MR PRITAM SINGH: The Minister has wide-ranging comments on what is inevitably a very difficult issue to come to terms with. Nonetheless, I welcome MFA’s comments on 31 July that the shelling of the Jabalia Elementary Girls School in Gaza is unpardonable. But my concern on these incidents in Gaza and Israel is really of the impact on Singapore and our regional situation. The images that we see of the destruction of homes and schools and the killing and suffering of children are something that all Southeast-Asians are exposed to.  Therein lies the fear of further self-radicalisation amongst populations in Singapore and in the region. In view of this danger and in view of our deep relationship with Israel, does the Minister not think that we can perhaps send an even stronger message to Israel both publicly and privately that the conduct of its operations in Gaza is jeopardising the safety and security of its friends like Singapore? Thank you.

 

MINISTER: I think there are probably the following points. Mr Singh, please correct me if I am wrong. The impact of the images, including the possibility of self-radicalisation; two, whether we are in a special position to give some messages to Israel; and three, what else we can do to protect the safety and security of Singaporeans. Thank you.

On the first, the impact of the images, I think that is a serious issue and the concomitant effects on self-radicalisation, not just in this region but elsewhere.  Not just in Singapore. It is a serious issue. This issue is there regardless of whether it is Palestine, or whether it is Iraq.  Members would know what is happening in Iraq. The new Caliphate has been announced and the killing of thousands of people by ISIL. That has attracted converts from all around the world, some of whom are going back to their countries, and which intelligence agencies have assessed to be the single most serious threat to the security of various countries. We are going to be faced with that just like others, even if we do not have recruits from Singapore going there. What can we do about it? Very little, frankly. I mean we can try to be safe and secure within Singapore but how can we prevent self-radicalisation? We can try and monitor, we can try and persuade within Singapore but do we have control over what is happening in the region and what access people get to images? All the images of the 180,000 people, mostly innocent civilians, women and children, who have been killed in Syria by both sides, including radical elements which are opposed to Mr Assad, and Mr Assad’s troops. That is causing alot of self-radicalisation, as is the Palestinian cause.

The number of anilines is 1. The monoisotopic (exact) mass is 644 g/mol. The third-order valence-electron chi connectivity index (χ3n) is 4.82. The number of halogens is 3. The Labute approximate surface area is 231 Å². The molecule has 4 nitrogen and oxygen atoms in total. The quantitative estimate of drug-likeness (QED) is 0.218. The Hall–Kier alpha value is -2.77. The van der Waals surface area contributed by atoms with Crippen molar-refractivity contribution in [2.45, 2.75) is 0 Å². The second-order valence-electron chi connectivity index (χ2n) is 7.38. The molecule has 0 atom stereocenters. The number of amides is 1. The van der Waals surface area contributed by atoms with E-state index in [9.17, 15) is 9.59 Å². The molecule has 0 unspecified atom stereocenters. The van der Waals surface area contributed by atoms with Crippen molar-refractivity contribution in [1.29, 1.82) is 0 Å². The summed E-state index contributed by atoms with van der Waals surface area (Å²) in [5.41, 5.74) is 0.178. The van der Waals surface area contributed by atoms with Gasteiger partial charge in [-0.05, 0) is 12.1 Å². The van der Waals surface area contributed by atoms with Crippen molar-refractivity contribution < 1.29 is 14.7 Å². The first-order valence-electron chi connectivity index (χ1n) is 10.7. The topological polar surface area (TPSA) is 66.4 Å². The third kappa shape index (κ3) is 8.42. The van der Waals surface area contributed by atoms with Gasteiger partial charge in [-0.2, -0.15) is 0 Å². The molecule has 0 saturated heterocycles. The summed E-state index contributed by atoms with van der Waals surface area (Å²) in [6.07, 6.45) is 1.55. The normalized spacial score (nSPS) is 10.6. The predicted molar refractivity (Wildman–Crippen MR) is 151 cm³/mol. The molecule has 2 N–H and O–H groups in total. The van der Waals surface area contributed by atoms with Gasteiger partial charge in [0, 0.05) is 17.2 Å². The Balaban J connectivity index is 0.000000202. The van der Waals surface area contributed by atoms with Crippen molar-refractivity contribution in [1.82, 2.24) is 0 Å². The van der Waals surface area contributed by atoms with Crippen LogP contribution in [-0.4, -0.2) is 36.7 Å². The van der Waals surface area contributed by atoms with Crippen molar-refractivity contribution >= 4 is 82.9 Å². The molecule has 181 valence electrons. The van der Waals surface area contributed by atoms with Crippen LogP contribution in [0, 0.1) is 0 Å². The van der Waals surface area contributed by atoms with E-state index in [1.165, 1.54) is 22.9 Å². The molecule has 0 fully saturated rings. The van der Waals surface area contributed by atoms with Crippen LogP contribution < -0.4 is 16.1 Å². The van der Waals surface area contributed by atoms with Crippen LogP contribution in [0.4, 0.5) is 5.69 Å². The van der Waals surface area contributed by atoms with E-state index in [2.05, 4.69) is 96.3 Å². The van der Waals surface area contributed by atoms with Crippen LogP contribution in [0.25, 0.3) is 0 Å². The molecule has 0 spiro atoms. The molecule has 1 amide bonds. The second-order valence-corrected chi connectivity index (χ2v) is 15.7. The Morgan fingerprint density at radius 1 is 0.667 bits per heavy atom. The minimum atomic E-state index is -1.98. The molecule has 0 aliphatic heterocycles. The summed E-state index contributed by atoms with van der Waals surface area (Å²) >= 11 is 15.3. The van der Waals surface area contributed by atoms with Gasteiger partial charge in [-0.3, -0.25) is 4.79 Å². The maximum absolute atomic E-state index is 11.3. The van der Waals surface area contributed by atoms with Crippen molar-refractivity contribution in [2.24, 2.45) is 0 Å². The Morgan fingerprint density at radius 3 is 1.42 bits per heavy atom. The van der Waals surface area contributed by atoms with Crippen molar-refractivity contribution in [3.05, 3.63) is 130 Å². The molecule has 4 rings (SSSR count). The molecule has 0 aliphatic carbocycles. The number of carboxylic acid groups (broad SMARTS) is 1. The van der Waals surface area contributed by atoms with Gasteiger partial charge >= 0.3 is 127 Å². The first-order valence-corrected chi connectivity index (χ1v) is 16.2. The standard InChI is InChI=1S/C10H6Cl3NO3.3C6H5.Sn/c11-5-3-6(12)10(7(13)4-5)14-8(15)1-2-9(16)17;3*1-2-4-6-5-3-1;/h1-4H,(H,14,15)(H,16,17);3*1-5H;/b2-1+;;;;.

Our relationship with Israel is not any deeper than with many other countries. In fact, other countries have much more leverage over Israel. We are a small country far removed from Israel. We have a good relationship with Israel as we have with the Palestinian National Authority, and several other Arab countries and many others. The position we take on this issue is a principled one, which is we abhor the violence; we say that both sides should stop it; we say that we should look at the facts. There is responsibility on the part of Hamas and there is responsibility on the part of Israel. We have gone public and when we meet people, we give them our views and we must also be realistic as to what we can do. Neither Israel nor Hamas owes its living to Singapore. They have much bigger backers and until and unless their backers are able to work with them, this situation will continue. The Palestinians in Hamas, the world knows who backs them and who gives them material support. And until that stops, the attacks on Israel are not going to stop. And Israel itself, there are countries that are in a much more influential position vis-a-vis Israel.

I think the answer to the third point regarding the safety and security of Singaporeans. The fact is, I think I have answered it earlier, basically in such an interconnected world, anything that happens anywhere in the world will almost have a serious impact on us. That is the reality. Thank you.

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MINISTRY OF FOREIGN AFFAIRS

SINGAPORE

5 AUGUST 2014